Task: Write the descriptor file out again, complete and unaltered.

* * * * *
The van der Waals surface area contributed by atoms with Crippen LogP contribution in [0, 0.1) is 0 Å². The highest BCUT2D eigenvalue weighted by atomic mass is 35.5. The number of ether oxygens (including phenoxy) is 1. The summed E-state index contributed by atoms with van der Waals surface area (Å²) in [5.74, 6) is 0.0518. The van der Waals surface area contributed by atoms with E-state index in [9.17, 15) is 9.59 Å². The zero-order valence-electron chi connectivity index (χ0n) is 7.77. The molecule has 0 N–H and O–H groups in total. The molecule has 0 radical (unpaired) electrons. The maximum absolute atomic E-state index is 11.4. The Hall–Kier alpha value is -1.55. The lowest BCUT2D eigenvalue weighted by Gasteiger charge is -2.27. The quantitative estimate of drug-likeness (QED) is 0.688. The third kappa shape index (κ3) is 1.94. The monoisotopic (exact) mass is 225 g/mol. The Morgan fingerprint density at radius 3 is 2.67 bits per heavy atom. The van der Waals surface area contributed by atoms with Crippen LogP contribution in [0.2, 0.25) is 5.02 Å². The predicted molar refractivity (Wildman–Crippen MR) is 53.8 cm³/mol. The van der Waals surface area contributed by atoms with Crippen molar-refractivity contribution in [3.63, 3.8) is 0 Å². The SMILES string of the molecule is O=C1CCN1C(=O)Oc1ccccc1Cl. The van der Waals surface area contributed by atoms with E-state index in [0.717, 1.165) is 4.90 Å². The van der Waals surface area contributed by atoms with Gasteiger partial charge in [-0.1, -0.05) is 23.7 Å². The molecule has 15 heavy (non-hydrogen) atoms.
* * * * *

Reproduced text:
The van der Waals surface area contributed by atoms with Crippen LogP contribution in [0, 0.1) is 0 Å². The highest BCUT2D eigenvalue weighted by atomic mass is 35.5. The number of ether oxygens (including phenoxy) is 1. The summed E-state index contributed by atoms with van der Waals surface area (Å²) in [5.74, 6) is 0.0518. The van der Waals surface area contributed by atoms with E-state index in [9.17, 15) is 9.59 Å². The zero-order valence-electron chi connectivity index (χ0n) is 7.77. The molecule has 0 N–H and O–H groups in total. The molecule has 0 radical (unpaired) electrons. The maximum absolute atomic E-state index is 11.4. The Hall–Kier alpha value is -1.55. The lowest BCUT2D eigenvalue weighted by Gasteiger charge is -2.27. The quantitative estimate of drug-likeness (QED) is 0.688. The third kappa shape index (κ3) is 1.94. The monoisotopic (exact) mass is 225 g/mol. The Morgan fingerprint density at radius 3 is 2.67 bits per heavy atom. The van der Waals surface area contributed by atoms with Crippen LogP contribution in [0.2, 0.25) is 5.02 Å². The predicted molar refractivity (Wildman–Crippen MR) is 53.8 cm³/mol. The van der Waals surface area contributed by atoms with Crippen molar-refractivity contribution in [3.63, 3.8) is 0 Å². The SMILES string of the molecule is O=C1CCN1C(=O)Oc1ccccc1Cl. The van der Waals surface area contributed by atoms with E-state index in [0.717, 1.165) is 4.90 Å². The van der Waals surface area contributed by atoms with Gasteiger partial charge in [-0.1, -0.05) is 23.7 Å². The molecule has 15 heavy (non-hydrogen) atoms.